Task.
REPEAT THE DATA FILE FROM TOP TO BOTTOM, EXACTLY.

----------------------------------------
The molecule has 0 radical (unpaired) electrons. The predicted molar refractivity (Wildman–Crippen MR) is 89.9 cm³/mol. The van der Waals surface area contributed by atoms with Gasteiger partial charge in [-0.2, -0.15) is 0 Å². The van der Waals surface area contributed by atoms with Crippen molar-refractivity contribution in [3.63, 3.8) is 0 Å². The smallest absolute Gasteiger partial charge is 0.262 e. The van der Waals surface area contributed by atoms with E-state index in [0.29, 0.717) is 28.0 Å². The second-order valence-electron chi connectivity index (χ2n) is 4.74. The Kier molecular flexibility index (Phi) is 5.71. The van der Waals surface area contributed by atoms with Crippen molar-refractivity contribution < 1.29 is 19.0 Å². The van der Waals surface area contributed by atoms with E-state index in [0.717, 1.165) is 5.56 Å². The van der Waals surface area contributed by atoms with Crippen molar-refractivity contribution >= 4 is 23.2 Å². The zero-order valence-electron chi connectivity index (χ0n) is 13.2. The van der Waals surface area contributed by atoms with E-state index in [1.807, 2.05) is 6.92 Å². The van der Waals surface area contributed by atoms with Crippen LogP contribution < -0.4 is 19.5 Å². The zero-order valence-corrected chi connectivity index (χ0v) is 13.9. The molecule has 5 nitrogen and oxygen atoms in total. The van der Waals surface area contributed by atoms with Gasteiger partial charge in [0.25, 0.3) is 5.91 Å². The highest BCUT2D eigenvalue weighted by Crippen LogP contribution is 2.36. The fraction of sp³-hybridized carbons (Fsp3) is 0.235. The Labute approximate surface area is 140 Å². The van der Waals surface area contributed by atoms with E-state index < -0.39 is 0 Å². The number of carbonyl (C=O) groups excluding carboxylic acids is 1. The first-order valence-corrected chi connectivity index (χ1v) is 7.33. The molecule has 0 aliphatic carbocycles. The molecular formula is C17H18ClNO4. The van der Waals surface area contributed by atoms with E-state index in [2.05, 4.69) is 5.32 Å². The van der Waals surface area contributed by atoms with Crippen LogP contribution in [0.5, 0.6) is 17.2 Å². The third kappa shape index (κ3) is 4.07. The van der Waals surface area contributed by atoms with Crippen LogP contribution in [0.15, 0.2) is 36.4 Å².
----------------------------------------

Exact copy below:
The molecule has 0 radical (unpaired) electrons. The predicted molar refractivity (Wildman–Crippen MR) is 89.9 cm³/mol. The van der Waals surface area contributed by atoms with Gasteiger partial charge in [-0.2, -0.15) is 0 Å². The van der Waals surface area contributed by atoms with Crippen molar-refractivity contribution in [3.63, 3.8) is 0 Å². The smallest absolute Gasteiger partial charge is 0.262 e. The van der Waals surface area contributed by atoms with E-state index in [0.29, 0.717) is 28.0 Å². The second-order valence-electron chi connectivity index (χ2n) is 4.74. The Kier molecular flexibility index (Phi) is 5.71. The van der Waals surface area contributed by atoms with Crippen molar-refractivity contribution < 1.29 is 19.0 Å². The van der Waals surface area contributed by atoms with E-state index in [0.717, 1.165) is 5.56 Å². The van der Waals surface area contributed by atoms with Crippen molar-refractivity contribution >= 4 is 23.2 Å². The zero-order valence-electron chi connectivity index (χ0n) is 13.2. The van der Waals surface area contributed by atoms with E-state index in [1.807, 2.05) is 6.92 Å². The van der Waals surface area contributed by atoms with Crippen LogP contribution < -0.4 is 19.5 Å². The zero-order valence-corrected chi connectivity index (χ0v) is 13.9. The molecule has 5 nitrogen and oxygen atoms in total. The van der Waals surface area contributed by atoms with Gasteiger partial charge in [0.25, 0.3) is 5.91 Å². The highest BCUT2D eigenvalue weighted by Crippen LogP contribution is 2.36. The fraction of sp³-hybridized carbons (Fsp3) is 0.235. The Labute approximate surface area is 140 Å². The van der Waals surface area contributed by atoms with E-state index < -0.39 is 0 Å². The number of carbonyl (C=O) groups excluding carboxylic acids is 1. The first-order valence-corrected chi connectivity index (χ1v) is 7.33. The molecule has 0 aliphatic carbocycles. The molecular formula is C17H18ClNO4. The van der Waals surface area contributed by atoms with E-state index in [2.05, 4.69) is 5.32 Å². The van der Waals surface area contributed by atoms with Crippen LogP contribution in [0.5, 0.6) is 17.2 Å². The third kappa shape index (κ3) is 4.07. The van der Waals surface area contributed by atoms with Crippen LogP contribution in [0.15, 0.2) is 36.4 Å².